TechnologyNew invention could herald a “battery revolution,” scientists say

New invention could herald a “battery revolution,” scientists say

A group of researchers has created a new battery that they say could have profound implications for the future of energy storage and renewable technologies.

The lithium-based flow battery, developed by a team at the University of Cincinnati, could prove crucial for wind and solar operations, where large-scale batteries are needed to store energy in times of overproduction and release it when production decreases.

“There has always been a mismatch between energy generation and consumption,” explains Jimmy Jiang, director of the research at the University of Cincinnati.

“That’s why it’s important to have a device that can store that energy temporarily and release it when needed.”

The novel design eliminates the membrane that separates the positive and negative sides of the battery. It is one of the most expensive parts of this type of battery and has made its development difficult in the past.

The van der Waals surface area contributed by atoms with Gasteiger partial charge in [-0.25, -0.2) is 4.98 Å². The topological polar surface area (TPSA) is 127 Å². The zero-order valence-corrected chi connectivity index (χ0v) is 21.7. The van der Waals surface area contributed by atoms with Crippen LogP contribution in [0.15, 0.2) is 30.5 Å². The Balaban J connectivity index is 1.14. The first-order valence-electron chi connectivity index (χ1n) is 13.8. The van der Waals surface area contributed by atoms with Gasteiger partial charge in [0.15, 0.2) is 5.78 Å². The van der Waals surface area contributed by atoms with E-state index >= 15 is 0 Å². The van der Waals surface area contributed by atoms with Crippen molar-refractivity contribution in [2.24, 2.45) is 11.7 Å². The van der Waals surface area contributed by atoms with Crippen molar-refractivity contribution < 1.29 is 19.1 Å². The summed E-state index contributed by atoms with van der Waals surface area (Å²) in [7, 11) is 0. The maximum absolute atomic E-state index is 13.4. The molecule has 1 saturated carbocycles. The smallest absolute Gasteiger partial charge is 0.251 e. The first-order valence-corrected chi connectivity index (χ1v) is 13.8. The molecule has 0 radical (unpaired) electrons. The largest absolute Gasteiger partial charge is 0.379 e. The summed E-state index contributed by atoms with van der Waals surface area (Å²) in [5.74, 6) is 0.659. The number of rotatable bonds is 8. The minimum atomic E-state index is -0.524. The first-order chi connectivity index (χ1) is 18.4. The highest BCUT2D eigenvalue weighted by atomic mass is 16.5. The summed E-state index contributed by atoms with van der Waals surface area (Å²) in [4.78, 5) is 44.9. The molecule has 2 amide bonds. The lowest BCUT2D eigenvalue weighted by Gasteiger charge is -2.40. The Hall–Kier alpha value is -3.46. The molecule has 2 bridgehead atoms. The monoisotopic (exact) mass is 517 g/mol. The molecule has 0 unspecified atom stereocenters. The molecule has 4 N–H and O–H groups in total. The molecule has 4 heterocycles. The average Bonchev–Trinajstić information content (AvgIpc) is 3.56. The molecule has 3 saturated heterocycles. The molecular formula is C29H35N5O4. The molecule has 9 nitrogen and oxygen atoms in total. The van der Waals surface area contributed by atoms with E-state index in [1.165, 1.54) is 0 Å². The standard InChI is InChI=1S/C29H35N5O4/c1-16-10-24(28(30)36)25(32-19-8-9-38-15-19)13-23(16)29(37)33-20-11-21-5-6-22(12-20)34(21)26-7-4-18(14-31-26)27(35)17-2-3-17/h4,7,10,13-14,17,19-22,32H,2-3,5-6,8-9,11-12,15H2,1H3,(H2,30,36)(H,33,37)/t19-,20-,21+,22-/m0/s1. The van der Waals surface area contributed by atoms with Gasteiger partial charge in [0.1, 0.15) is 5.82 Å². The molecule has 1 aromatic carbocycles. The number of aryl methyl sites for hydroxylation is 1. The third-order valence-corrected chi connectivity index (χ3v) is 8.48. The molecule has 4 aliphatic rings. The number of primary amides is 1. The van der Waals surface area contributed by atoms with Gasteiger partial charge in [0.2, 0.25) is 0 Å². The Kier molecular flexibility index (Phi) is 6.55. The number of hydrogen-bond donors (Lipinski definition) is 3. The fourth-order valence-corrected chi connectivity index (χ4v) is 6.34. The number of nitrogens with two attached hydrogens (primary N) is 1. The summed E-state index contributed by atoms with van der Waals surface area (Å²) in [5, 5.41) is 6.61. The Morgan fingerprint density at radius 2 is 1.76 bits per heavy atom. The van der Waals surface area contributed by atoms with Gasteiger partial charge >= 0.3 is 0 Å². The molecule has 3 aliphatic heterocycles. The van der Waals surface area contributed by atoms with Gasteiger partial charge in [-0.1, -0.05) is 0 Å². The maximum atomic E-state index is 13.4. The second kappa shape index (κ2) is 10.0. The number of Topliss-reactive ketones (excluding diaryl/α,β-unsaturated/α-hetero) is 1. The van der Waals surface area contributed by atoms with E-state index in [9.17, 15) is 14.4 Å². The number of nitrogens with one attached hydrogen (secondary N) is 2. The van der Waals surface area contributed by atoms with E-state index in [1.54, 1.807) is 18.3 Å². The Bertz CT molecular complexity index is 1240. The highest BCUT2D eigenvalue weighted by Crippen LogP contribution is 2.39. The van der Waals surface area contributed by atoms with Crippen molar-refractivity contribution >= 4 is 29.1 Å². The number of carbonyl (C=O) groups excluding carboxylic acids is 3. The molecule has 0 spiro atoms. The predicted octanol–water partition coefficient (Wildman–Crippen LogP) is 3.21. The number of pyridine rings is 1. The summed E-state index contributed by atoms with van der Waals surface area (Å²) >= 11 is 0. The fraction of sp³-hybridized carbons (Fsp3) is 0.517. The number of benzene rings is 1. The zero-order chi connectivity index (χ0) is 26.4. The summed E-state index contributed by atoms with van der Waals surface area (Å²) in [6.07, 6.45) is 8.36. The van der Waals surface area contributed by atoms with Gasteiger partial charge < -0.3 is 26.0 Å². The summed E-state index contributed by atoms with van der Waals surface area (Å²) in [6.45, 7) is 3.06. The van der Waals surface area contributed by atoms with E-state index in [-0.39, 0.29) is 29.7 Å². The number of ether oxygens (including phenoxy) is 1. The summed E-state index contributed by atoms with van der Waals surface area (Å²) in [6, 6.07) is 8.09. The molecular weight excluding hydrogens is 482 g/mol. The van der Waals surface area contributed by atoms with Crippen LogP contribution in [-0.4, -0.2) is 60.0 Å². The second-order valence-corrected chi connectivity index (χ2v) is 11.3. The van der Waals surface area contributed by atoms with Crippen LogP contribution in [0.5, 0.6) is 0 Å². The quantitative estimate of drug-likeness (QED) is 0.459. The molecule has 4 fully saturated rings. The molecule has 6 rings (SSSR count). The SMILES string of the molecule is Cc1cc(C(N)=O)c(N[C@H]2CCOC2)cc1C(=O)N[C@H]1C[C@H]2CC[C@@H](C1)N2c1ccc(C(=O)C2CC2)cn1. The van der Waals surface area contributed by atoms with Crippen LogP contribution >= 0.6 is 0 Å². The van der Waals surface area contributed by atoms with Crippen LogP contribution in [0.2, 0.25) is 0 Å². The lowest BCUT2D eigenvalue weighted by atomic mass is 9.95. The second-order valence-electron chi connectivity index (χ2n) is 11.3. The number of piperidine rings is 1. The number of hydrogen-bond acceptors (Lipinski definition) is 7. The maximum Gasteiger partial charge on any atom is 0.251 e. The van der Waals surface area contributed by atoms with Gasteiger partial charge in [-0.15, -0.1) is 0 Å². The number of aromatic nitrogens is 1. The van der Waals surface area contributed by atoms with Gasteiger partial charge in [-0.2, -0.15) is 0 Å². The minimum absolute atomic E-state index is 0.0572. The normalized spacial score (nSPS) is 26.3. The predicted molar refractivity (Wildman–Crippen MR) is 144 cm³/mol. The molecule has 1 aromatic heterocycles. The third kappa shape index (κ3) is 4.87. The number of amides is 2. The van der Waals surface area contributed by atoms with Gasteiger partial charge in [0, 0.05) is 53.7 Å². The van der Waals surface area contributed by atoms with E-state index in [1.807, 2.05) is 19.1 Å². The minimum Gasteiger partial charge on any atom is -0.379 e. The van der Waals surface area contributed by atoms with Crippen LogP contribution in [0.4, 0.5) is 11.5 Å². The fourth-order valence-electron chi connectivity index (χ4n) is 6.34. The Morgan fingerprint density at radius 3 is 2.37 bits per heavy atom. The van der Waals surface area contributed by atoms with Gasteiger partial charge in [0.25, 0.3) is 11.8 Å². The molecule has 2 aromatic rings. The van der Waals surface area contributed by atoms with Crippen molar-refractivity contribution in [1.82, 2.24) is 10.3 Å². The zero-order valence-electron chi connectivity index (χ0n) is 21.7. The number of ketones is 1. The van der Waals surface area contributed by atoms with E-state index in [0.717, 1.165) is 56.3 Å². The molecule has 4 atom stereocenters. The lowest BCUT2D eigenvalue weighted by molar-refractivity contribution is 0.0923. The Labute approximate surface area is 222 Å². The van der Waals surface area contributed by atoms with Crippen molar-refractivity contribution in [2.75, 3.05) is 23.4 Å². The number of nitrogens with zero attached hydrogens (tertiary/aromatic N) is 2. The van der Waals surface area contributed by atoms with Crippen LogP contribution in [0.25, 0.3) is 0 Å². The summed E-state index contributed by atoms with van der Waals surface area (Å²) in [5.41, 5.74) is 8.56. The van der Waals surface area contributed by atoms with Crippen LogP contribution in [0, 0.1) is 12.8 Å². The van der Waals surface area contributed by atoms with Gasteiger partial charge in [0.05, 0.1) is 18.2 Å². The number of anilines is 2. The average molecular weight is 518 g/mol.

The membrane-less battery featured high voltage and energy density that could for the first time meet the demands of large-scale renewable energy operations at an economically viable cost.

“This design significantly reduces material costs,” says Soumalya Sinha, a visiting professor at the University of Cincinnati who participated in the research.

“We are trying to achieve the same performance at a cheaper cost.”

The team filed patent applications for the design, which Dr. Jianbing Jiang says will mark a “battery revolution” in the next 20 years.

“I’m sure,” he says. “There is intense research going on to push the boundaries of battery performance.”

The research is detailed in a paper titled ‘Development of high-voltage and high-energy membrane-free nonaqueous lithium-based organic redox flow batteries’. published in the magazine Nature Communications.

Translation of Michelle Padilla

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